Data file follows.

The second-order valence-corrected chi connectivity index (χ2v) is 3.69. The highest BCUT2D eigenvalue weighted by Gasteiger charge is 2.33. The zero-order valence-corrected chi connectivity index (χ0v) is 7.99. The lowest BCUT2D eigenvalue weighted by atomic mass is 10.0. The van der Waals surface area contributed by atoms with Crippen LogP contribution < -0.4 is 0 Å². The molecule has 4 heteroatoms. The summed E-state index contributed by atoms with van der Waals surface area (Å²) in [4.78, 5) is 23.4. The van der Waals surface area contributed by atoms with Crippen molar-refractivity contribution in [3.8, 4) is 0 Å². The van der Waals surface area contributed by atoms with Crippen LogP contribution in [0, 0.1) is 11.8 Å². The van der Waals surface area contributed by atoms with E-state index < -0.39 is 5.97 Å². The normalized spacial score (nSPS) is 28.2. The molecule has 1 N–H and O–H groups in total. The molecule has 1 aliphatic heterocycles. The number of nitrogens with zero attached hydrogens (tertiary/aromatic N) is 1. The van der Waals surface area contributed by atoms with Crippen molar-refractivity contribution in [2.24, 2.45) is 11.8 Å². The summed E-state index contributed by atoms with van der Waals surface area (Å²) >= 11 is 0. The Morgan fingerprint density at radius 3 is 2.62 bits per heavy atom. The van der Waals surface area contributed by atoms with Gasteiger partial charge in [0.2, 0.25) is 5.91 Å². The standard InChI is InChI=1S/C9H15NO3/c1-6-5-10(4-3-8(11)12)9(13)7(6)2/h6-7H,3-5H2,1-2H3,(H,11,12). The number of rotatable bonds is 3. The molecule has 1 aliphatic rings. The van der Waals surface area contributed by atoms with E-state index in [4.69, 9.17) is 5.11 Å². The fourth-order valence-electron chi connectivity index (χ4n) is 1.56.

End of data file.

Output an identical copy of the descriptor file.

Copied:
The second-order valence-corrected chi connectivity index (χ2v) is 3.69. The highest BCUT2D eigenvalue weighted by Gasteiger charge is 2.33. The zero-order valence-corrected chi connectivity index (χ0v) is 7.99. The lowest BCUT2D eigenvalue weighted by atomic mass is 10.0. The van der Waals surface area contributed by atoms with Crippen LogP contribution < -0.4 is 0 Å². The molecule has 4 heteroatoms. The summed E-state index contributed by atoms with van der Waals surface area (Å²) in [4.78, 5) is 23.4. The van der Waals surface area contributed by atoms with Crippen molar-refractivity contribution in [3.8, 4) is 0 Å². The van der Waals surface area contributed by atoms with Crippen LogP contribution in [0, 0.1) is 11.8 Å². The van der Waals surface area contributed by atoms with E-state index < -0.39 is 5.97 Å². The normalized spacial score (nSPS) is 28.2. The molecule has 1 N–H and O–H groups in total. The molecule has 1 aliphatic heterocycles. The number of nitrogens with zero attached hydrogens (tertiary/aromatic N) is 1. The van der Waals surface area contributed by atoms with Crippen molar-refractivity contribution in [2.24, 2.45) is 11.8 Å². The summed E-state index contributed by atoms with van der Waals surface area (Å²) >= 11 is 0. The Morgan fingerprint density at radius 3 is 2.62 bits per heavy atom. The van der Waals surface area contributed by atoms with Gasteiger partial charge in [0.2, 0.25) is 5.91 Å². The standard InChI is InChI=1S/C9H15NO3/c1-6-5-10(4-3-8(11)12)9(13)7(6)2/h6-7H,3-5H2,1-2H3,(H,11,12). The number of rotatable bonds is 3. The molecule has 1 aliphatic rings. The van der Waals surface area contributed by atoms with E-state index in [4.69, 9.17) is 5.11 Å². The fourth-order valence-electron chi connectivity index (χ4n) is 1.56.